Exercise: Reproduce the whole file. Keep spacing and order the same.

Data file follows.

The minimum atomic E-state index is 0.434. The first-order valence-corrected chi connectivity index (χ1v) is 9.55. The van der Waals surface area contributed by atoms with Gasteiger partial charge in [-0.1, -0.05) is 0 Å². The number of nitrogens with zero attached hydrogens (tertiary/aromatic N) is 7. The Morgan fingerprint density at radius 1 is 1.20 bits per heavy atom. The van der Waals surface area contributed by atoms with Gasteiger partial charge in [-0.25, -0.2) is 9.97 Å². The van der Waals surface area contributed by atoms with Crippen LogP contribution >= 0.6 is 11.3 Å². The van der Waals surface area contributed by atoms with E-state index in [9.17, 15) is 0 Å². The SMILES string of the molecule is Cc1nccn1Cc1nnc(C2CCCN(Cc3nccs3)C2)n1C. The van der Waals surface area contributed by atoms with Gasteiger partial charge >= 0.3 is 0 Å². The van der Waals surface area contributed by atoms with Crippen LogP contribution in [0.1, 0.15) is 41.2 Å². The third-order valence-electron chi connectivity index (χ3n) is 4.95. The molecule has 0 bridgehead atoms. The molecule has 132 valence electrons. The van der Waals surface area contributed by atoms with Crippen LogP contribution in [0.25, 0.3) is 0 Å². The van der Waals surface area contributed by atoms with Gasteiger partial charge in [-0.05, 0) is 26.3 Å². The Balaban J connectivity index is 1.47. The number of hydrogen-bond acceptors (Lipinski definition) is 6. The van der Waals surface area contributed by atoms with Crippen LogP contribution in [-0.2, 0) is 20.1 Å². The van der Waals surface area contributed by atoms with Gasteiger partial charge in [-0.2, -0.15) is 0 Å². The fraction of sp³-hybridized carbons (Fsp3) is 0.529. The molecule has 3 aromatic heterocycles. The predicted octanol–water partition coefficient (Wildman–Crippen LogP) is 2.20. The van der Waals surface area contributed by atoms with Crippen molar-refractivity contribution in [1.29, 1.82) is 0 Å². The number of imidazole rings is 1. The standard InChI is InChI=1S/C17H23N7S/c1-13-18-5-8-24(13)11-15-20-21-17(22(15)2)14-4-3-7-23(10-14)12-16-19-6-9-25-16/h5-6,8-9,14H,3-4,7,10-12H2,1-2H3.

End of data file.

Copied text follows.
The minimum atomic E-state index is 0.434. The first-order valence-corrected chi connectivity index (χ1v) is 9.55. The van der Waals surface area contributed by atoms with Gasteiger partial charge in [-0.1, -0.05) is 0 Å². The number of nitrogens with zero attached hydrogens (tertiary/aromatic N) is 7. The Morgan fingerprint density at radius 1 is 1.20 bits per heavy atom. The van der Waals surface area contributed by atoms with Gasteiger partial charge in [-0.25, -0.2) is 9.97 Å². The van der Waals surface area contributed by atoms with Crippen LogP contribution >= 0.6 is 11.3 Å². The van der Waals surface area contributed by atoms with E-state index in [9.17, 15) is 0 Å². The SMILES string of the molecule is Cc1nccn1Cc1nnc(C2CCCN(Cc3nccs3)C2)n1C. The van der Waals surface area contributed by atoms with Gasteiger partial charge >= 0.3 is 0 Å². The van der Waals surface area contributed by atoms with Crippen LogP contribution in [0.1, 0.15) is 41.2 Å². The third-order valence-electron chi connectivity index (χ3n) is 4.95. The molecule has 0 bridgehead atoms. The molecule has 132 valence electrons. The van der Waals surface area contributed by atoms with Crippen LogP contribution in [0.25, 0.3) is 0 Å². The van der Waals surface area contributed by atoms with Gasteiger partial charge in [-0.05, 0) is 26.3 Å². The Balaban J connectivity index is 1.47. The number of hydrogen-bond acceptors (Lipinski definition) is 6. The van der Waals surface area contributed by atoms with Crippen LogP contribution in [-0.2, 0) is 20.1 Å². The van der Waals surface area contributed by atoms with Gasteiger partial charge in [-0.2, -0.15) is 0 Å². The fraction of sp³-hybridized carbons (Fsp3) is 0.529. The molecule has 3 aromatic heterocycles. The predicted octanol–water partition coefficient (Wildman–Crippen LogP) is 2.20. The van der Waals surface area contributed by atoms with Crippen molar-refractivity contribution in [1.29, 1.82) is 0 Å². The number of imidazole rings is 1. The standard InChI is InChI=1S/C17H23N7S/c1-13-18-5-8-24(13)11-15-20-21-17(22(15)2)14-4-3-7-23(10-14)12-16-19-6-9-25-16/h5-6,8-9,14H,3-4,7,10-12H2,1-2H3.